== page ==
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Find an example of matrices, $A$ and $B$, with $AB=BA$ and for which $\lambda$ is an eigenvalue of $A$, $\mu$ an eigenvalue of $B$, but $\lambda+\mu$ is not an eigenvalue of $A+B$, and $\lambda \mu$ not an eigenvalue of $AB$.

Can anyone please provide an example of two such matrices?

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  • $\begingroup$ Pick for A and B two matrices that are really easy to calculate with that satisfy the conditions. Which ones did you pick? Do they work? If not, why not? $\endgroup$ Commented Mar 22, 2014 at 13:53

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$A=\begin{pmatrix}0&1\\1&0\end{pmatrix}$ has eigenvalue 1, $B=\begin{pmatrix}0&2\\2&0\end{pmatrix}$ has eigenvalue -2

$A+B=\begin{pmatrix}0&3\\3&0\end{pmatrix}$ does not have eigenvalue $1-2=-1$

$AB=\begin{pmatrix}2&0\\0&2\end{pmatrix}$ does not have eigenvalue $1\cdot-2=-2$

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    $\begingroup$ A better answer than mine, obviously! $\endgroup$ Commented Mar 22, 2014 at 15:37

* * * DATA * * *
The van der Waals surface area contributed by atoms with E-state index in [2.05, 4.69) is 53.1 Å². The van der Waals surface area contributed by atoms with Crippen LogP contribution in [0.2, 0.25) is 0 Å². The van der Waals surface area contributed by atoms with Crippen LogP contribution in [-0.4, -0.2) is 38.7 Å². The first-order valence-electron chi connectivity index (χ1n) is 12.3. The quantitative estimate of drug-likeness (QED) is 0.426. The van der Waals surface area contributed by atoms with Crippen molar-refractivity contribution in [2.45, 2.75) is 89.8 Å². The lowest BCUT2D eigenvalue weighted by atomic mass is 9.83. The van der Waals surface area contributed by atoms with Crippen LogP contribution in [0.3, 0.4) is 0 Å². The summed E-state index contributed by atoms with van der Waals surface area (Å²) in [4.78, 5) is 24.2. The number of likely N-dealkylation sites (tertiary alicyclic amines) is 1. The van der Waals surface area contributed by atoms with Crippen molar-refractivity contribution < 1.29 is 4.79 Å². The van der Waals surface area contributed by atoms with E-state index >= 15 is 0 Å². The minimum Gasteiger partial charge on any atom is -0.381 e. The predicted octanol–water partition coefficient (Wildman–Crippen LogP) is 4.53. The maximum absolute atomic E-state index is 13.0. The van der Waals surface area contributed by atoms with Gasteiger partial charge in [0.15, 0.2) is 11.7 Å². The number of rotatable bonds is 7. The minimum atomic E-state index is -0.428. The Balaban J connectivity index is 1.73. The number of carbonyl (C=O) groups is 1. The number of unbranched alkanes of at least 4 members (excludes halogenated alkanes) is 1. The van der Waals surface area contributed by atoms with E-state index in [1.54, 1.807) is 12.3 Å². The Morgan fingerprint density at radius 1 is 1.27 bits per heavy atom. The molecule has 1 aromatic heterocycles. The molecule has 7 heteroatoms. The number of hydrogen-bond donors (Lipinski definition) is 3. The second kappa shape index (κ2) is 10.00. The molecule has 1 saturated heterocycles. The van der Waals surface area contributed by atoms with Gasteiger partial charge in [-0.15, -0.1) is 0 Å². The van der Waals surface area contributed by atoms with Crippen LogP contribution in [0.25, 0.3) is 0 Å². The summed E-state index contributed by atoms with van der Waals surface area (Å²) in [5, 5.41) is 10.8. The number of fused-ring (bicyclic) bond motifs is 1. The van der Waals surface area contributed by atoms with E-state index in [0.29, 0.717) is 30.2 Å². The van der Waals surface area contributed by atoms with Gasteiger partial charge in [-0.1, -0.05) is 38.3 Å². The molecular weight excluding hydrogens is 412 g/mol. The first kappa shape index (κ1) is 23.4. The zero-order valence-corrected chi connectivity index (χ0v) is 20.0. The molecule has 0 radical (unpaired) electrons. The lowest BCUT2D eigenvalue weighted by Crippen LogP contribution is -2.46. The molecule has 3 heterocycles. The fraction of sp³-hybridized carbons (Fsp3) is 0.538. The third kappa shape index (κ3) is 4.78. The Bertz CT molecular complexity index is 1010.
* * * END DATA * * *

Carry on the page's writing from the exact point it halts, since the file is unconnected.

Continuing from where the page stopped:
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    $\begingroup$ Nice one.${{}}$ $\endgroup$
    – Git Gud
    Commented Mar 22, 2014 at 15:53
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Ok trying again. Take $$A = \begin{bmatrix} 0 & 0 & 1\\ 0 & 0 & 0\\ 1 & 0 & 0\end{bmatrix}, \qquad B = \begin{bmatrix} 1 & 0 & 1\\ 0 & 2 & 0\\ 1 & 0 & 1\end{bmatrix}\,.$$

These matrices commute, neither is diagonal, and neither is triangular.

Eigenvalues of $A$: $-1, 1, 0$.

Eigenvalues of $B$: $2, 2, 0$.

Eigenvalues of $A+B$: $3,2,-1$.

Eigenvalues of $AB$: $2,0,0$.

So take $\lambda = -1$ and $\mu = 2$.

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I don't understand how this question makes sense the way it is posed here. If each square matrix has dimension $n$, then you have $n^2$ possible products/sums of the individual eigenvalues whereas the matrix product/sum can only have $n$ eigenvalues. So some of these eigenvalue products/sums have to be left out by construction (unless you get exactly $n$ unique numbers out of the possible $n^2$ combinations. Wouldn't it make more sense to ask whether the eigenvalues of the matrix product/sum are always a subset of the possible eigenvalue products/sums?

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@ hafsah, your sentence "matrices should not be triangular" shows that you did not understand one word about this problem. Indeed, if $A,B$ are complex matrices s.t. $AB=BA$, then $A,B$ are simultaneously triangularizable. Thus there are orderings $(\lambda_i)_i,(\mu_i)_i$ of the eigenvalues of $A,B$ s.t. the eigenvalues of $A+B$ are $(\lambda_i+\mu_i)_i$ and the eigenvalues of $AB$ are $(\lambda_i\mu_i)_i$.

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